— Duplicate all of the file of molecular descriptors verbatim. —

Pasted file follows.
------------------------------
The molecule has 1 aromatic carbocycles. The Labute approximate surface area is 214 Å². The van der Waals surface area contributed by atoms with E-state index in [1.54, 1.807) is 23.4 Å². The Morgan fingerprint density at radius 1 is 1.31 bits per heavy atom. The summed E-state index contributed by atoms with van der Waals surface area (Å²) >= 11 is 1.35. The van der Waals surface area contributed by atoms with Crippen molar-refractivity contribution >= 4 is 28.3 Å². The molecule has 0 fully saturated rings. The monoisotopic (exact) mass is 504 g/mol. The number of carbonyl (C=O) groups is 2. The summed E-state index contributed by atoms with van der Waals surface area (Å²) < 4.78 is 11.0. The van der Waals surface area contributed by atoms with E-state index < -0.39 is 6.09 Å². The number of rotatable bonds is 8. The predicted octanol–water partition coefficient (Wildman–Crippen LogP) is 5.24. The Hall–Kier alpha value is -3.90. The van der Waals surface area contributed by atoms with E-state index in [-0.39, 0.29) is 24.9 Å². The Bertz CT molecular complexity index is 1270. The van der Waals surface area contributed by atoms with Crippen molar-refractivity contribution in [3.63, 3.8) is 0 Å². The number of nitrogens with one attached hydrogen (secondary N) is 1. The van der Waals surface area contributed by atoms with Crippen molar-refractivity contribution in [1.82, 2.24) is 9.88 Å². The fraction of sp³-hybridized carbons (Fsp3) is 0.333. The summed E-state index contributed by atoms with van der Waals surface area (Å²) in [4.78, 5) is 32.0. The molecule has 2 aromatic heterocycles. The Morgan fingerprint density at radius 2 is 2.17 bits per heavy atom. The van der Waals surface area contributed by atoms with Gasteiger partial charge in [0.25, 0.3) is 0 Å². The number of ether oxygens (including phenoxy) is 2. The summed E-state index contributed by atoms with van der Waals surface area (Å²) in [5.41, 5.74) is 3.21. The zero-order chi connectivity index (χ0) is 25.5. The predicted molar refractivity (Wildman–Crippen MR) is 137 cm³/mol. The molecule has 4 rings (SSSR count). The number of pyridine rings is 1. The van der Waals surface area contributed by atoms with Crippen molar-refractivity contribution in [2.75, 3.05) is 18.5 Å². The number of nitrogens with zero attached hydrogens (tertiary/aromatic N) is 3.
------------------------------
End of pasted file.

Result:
The molecule has 1 aromatic carbocycles. The Labute approximate surface area is 214 Å². The van der Waals surface area contributed by atoms with E-state index in [1.54, 1.807) is 23.4 Å². The Morgan fingerprint density at radius 1 is 1.31 bits per heavy atom. The summed E-state index contributed by atoms with van der Waals surface area (Å²) >= 11 is 1.35. The van der Waals surface area contributed by atoms with Crippen molar-refractivity contribution >= 4 is 28.3 Å². The molecule has 0 fully saturated rings. The monoisotopic (exact) mass is 504 g/mol. The number of carbonyl (C=O) groups is 2. The summed E-state index contributed by atoms with van der Waals surface area (Å²) < 4.78 is 11.0. The van der Waals surface area contributed by atoms with E-state index < -0.39 is 6.09 Å². The number of rotatable bonds is 8. The predicted octanol–water partition coefficient (Wildman–Crippen LogP) is 5.24. The Hall–Kier alpha value is -3.90. The van der Waals surface area contributed by atoms with E-state index in [-0.39, 0.29) is 24.9 Å². The Bertz CT molecular complexity index is 1270. The van der Waals surface area contributed by atoms with Crippen molar-refractivity contribution in [3.63, 3.8) is 0 Å². The number of nitrogens with one attached hydrogen (secondary N) is 1. The van der Waals surface area contributed by atoms with Crippen molar-refractivity contribution in [1.82, 2.24) is 9.88 Å². The fraction of sp³-hybridized carbons (Fsp3) is 0.333. The summed E-state index contributed by atoms with van der Waals surface area (Å²) in [4.78, 5) is 32.0. The molecule has 2 aromatic heterocycles. The Morgan fingerprint density at radius 2 is 2.17 bits per heavy atom. The van der Waals surface area contributed by atoms with Gasteiger partial charge in [0.25, 0.3) is 0 Å². The number of ether oxygens (including phenoxy) is 2. The summed E-state index contributed by atoms with van der Waals surface area (Å²) in [5.41, 5.74) is 3.21. The zero-order chi connectivity index (χ0) is 25.5. The predicted molar refractivity (Wildman–Crippen MR) is 137 cm³/mol. The molecule has 4 rings (SSSR count). The number of pyridine rings is 1. The van der Waals surface area contributed by atoms with Crippen molar-refractivity contribution in [2.75, 3.05) is 18.5 Å². The number of nitrogens with zero attached hydrogens (tertiary/aromatic N) is 3.